1

I understand your situation as I had gone through the exact same thing. Am sorry that it happened. Anyway based on my experience I would suggest you need to assess the extent of copying based on that you need to first try contacting the authors(if you want to maintain the relation request for the addition of your name give them time and wait for the reply). ...


-1

As I haven't seen either code, and as a university professor myself, based on what you have mentioned, I would recommend that you consult with the GPL licensing authority.... They can decide about the proper respond both legally and ethically


9

What that person did, was not just plagiarism, but also copyright infringement. They took a GPL licensed work (legal), modified it (still legal), published it, but not under the GPL license (copyright infringement), and claimed it as their own work (plagiarism). If you wanted to be nasty, you could tell the original author of the code about this, and if ...


41

With the caveat that I am not a lawyer, the answer is "no". You have: code A, which is GPL-licensed code B, which is a derivative work of A and not GPL-licensed. The GPL license requires that all derivative works are also GPL-licensed. As B does not carry the GPL license, it is a copyright violation and (depending on jurisdiction) it is probably illegal ...


0

The other answers (at this time) all take at face value that plagiarism likely or potentially occurred. While it may have, before pursuing a line of action predicated on this, I would as dispassionately as possible ask an Occam's Razor question: Is the timeline -- your application/interview, time to perform the research, time to write it up, peer review, ...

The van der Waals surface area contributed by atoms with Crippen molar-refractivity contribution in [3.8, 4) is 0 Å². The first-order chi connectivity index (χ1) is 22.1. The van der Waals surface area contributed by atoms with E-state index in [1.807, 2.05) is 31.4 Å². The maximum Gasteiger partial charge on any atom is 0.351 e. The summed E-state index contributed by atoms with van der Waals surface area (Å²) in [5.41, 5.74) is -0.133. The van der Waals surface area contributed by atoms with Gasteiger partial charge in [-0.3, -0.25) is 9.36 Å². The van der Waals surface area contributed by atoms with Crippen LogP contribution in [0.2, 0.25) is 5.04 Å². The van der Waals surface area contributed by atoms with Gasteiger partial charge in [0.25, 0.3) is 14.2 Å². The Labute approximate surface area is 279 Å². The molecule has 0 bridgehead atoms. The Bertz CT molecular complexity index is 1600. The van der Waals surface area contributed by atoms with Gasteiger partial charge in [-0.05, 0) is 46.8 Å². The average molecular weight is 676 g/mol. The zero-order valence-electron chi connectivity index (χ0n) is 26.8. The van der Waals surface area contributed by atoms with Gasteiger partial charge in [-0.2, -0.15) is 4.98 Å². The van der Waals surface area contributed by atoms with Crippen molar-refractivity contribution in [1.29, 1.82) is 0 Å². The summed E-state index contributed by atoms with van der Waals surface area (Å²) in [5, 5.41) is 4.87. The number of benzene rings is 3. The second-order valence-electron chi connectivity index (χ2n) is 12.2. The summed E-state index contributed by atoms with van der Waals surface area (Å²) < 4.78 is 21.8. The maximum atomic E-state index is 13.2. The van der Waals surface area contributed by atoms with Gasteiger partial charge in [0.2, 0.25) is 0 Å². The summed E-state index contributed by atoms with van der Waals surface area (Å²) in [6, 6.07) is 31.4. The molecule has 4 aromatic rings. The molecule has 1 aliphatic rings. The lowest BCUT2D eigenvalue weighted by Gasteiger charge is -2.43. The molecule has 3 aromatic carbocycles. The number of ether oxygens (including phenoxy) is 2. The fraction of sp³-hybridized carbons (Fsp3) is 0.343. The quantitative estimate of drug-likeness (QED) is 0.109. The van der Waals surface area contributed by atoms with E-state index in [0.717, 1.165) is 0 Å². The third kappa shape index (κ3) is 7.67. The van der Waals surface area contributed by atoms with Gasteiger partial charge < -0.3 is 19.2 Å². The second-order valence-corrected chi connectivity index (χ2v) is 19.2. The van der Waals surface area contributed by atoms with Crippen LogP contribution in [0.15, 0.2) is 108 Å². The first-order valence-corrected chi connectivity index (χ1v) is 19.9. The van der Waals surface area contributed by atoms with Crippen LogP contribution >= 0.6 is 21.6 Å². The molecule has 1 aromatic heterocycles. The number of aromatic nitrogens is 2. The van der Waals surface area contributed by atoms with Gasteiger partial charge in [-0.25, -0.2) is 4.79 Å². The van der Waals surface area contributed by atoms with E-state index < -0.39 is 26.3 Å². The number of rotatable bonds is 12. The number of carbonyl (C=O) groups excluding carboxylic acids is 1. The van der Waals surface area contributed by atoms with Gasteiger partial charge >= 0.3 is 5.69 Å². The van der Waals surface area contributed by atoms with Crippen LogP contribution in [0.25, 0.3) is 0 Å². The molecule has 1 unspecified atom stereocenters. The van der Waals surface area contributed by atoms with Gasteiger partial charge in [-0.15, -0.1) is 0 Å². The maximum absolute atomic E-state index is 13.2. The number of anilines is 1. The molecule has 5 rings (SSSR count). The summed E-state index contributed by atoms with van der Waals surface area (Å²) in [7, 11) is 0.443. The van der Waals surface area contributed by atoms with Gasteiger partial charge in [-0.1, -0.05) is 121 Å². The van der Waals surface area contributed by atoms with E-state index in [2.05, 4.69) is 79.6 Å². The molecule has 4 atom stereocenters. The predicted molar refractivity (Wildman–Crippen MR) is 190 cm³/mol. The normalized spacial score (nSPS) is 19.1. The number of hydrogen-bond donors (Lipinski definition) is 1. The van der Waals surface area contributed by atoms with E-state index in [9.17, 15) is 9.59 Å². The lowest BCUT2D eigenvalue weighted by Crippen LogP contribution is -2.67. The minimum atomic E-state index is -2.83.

6

No, there's no "statute of limitation" on plagiarism. It's a lot like murder in that way. I've had people complain to me that they had their work plagiarized by papers that were published 10 years earlier - it happens and the likelihood increases with time as the papers are there forever. You report it to the journal where your work was published; that's it, ...


31

I strongly recommend to contact the editor of the journal involved and explain the situation. Yes, this may lead to a retraction or expression of concern, but that is still better than to sit on this information, and ( more likely than not ) someone else finding out. For guidance you can check the retraction policy of the publisher. Certainly the larger ...


5

Check if your institution have guidelines on plagiarism and follow them. If not, maybe discuss with some of your colleagues how you've been duped and recomend them to check their coauthored work. After all, your primary concern is about not falling victim of a plagiarism accusation in the future, so the best insurance for that should be some moral ...


3

The fact that you ask the question at all after all this time is impressive and speaks for itself. I would go with the advice given by @Wolfgang Bangerth although, of course, strictly speaking it would be the right way to report the issue and accept the consequences. Let's say you would have commited some sort of offence in the 'real world', like ...


59

Move on. In the abstract, of course, we should care about these things but, in reality, a paper that has been out there for 8-10 years has passed the statute of limitations. It is exceedingly unlikely that anyone will go back and check papers that old -- indeed, even if someone finds textual overlap with other sources, it will require quite a lot of work and ...


51

You should contact the official at the visiting student's PhD institution who is responsible for academic integrity. They should investigate the student's thesis for plagiarism, potentially leading to the revocation of the PhD degree. For the visiting student's publication, you should contact the journal and let them decide what to do. I would guess they ...